In a recent Renewal Ministries video , Peter Herbeck references former Google CEO Eric Schmidt’s book, “The Age of A.I. and our Human Future,” warning that humanity stands on the edge of a precipice with Artificial Intelligence that will either manifest great good or great evil.
In this reality that is fast approaching, Schmidt says, humans will live in an imaginary world of our own creation that will be powerfully addictive and shape every aspect of who we are. The individual will be at the center, deflecting all the “isms” of society outwardly, escaping inwardly, and making up reality along the way.
Schmidt says we’ll be surrounded by digital intelligences to create more efficiency and provide companionship; humans mixing with machine. The system will become so good that “it will generate an addiction for you so precise that you will be consumed by it.”
Billions of dollars have already been poured into this vision, he says, asking, “How do we raise a child where the child’s best friend is not human? Is that okay?”
Herbeck says that in the middle of it all, a spiritual battle is simultaneously unfolding, rooted in the tensions between two contrasting views of reality and identity.
In one, the Judeo-Christian worldview, God is at the center of the cosmos, having designed humanity with purpose and intention “as the crown of that creation” but requiring a savior to intercede to restore right relationship between God and man damaged in The Fall.
Many developing the A.I. worldview assume instead a randomly erupting world devoid of intelligent design or intent, and progressing by blind evolution, with humans creating their own identity and meaning.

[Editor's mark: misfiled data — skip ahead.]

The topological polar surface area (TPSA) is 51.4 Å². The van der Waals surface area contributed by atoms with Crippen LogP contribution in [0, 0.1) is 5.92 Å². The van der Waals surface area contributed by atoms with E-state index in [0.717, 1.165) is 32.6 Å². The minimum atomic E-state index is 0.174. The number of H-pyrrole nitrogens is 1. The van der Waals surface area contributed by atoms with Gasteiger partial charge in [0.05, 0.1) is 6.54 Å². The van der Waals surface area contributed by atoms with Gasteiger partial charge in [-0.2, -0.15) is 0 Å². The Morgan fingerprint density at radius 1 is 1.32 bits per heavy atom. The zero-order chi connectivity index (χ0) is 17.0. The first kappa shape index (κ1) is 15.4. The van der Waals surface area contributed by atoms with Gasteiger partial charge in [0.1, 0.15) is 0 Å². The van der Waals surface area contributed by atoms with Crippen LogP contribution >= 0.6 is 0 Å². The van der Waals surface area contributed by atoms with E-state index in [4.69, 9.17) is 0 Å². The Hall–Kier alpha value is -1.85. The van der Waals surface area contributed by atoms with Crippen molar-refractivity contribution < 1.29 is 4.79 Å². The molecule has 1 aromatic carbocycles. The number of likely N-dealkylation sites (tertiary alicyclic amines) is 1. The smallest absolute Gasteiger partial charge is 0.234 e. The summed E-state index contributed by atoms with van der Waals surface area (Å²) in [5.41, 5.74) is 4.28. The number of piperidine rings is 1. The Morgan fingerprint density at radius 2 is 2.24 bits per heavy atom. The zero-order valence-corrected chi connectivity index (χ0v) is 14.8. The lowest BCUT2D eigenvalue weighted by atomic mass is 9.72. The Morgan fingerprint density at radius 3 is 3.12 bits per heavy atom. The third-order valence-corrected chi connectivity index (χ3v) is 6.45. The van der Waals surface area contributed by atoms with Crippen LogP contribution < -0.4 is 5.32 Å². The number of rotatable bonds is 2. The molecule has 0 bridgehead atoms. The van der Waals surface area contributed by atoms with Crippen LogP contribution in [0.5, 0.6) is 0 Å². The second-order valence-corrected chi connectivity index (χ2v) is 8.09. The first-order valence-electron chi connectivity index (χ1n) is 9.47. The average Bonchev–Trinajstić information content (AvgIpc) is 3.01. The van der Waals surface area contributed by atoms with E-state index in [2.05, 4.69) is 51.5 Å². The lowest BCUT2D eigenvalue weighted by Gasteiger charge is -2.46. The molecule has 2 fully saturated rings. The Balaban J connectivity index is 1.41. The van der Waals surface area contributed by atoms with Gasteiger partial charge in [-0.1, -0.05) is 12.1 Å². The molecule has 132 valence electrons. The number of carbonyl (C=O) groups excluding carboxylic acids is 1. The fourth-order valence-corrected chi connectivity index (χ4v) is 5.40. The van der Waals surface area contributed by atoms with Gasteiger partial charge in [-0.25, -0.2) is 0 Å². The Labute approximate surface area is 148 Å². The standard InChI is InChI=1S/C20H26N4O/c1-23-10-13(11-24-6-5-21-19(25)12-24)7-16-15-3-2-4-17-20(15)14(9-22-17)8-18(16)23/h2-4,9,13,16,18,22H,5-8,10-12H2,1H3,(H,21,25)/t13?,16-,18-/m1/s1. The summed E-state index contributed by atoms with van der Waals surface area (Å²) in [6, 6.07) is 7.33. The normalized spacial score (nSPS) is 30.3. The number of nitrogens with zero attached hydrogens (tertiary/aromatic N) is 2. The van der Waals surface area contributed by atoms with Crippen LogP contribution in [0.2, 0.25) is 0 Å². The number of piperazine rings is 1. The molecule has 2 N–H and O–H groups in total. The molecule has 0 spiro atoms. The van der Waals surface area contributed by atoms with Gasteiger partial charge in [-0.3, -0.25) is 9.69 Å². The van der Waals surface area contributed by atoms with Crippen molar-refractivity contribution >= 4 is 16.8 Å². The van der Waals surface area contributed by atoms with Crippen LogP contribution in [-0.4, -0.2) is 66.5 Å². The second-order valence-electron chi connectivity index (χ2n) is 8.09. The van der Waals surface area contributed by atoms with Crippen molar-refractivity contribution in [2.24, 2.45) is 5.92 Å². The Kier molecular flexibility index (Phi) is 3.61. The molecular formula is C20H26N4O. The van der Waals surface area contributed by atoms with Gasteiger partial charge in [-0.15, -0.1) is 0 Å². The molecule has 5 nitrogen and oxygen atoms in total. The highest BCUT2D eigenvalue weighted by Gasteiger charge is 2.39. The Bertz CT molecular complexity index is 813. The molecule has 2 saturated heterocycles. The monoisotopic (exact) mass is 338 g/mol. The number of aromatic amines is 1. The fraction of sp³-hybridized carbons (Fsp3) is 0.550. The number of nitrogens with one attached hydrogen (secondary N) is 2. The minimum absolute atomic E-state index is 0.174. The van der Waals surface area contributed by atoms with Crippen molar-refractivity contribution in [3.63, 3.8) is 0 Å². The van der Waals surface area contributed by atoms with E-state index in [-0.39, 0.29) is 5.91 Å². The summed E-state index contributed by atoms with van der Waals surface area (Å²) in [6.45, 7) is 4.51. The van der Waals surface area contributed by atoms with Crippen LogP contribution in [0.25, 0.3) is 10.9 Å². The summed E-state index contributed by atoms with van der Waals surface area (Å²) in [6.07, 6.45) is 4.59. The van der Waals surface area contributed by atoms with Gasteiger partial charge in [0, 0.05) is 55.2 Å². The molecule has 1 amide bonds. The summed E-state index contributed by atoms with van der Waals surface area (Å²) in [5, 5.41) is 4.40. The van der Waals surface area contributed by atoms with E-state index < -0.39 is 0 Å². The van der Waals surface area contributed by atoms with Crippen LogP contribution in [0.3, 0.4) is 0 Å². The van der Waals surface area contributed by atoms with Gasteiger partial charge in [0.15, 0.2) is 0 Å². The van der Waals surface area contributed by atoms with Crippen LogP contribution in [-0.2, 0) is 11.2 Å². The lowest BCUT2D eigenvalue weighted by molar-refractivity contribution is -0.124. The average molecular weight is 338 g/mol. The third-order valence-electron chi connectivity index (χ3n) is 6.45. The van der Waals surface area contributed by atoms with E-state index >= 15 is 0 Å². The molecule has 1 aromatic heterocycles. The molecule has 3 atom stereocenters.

The more we embrace the latter, Herbeck says, the more we’ll be alienated from God, quoting St. Paul: “Their senseless minds become darkened, and they worship the creature rather than the creator.”
“When we choose life apart from God, we are stepping into the darkness,” Herbeck says. There’s no neutral way; it’s either light or dark, God or Satan. “So, no matter what we end up producing (apart from God), we end up cooperating in our own demise.”
Schmidt says, “Where we are going is exponentially more intense than where we currently are,” and that we’re closer to that concerning destination than we realize.
But Herbeck offers hope. “This is a moment when we (Christians) are meant to shine like the sun,” he says, quoting Pope Benedict XVI, who said that our “radical belonging to Christ…must imbue in us an attitude of total trust and immense joy,” so we can, like St. Paul, exclaim, “If God is with us, who can be against us?!”
As the world tumbles in this dangerous direction of A.I., Herbeck says, dehumanizing developments will exacerbate, along with anxiousness of the human heart.
Now is the time to steadfastly trust in the Lord, he advised Christians, by worshiping the true God, staying humble, and following Christ earnestly, “so that the light that is there can be a light to those around us.”
[For the sake of having a repository for my newspaper columns and articles, I reprint them here, with permission, a week after their run date. The preceding ran in The Forum newspaper on Dec. 6, 2021.]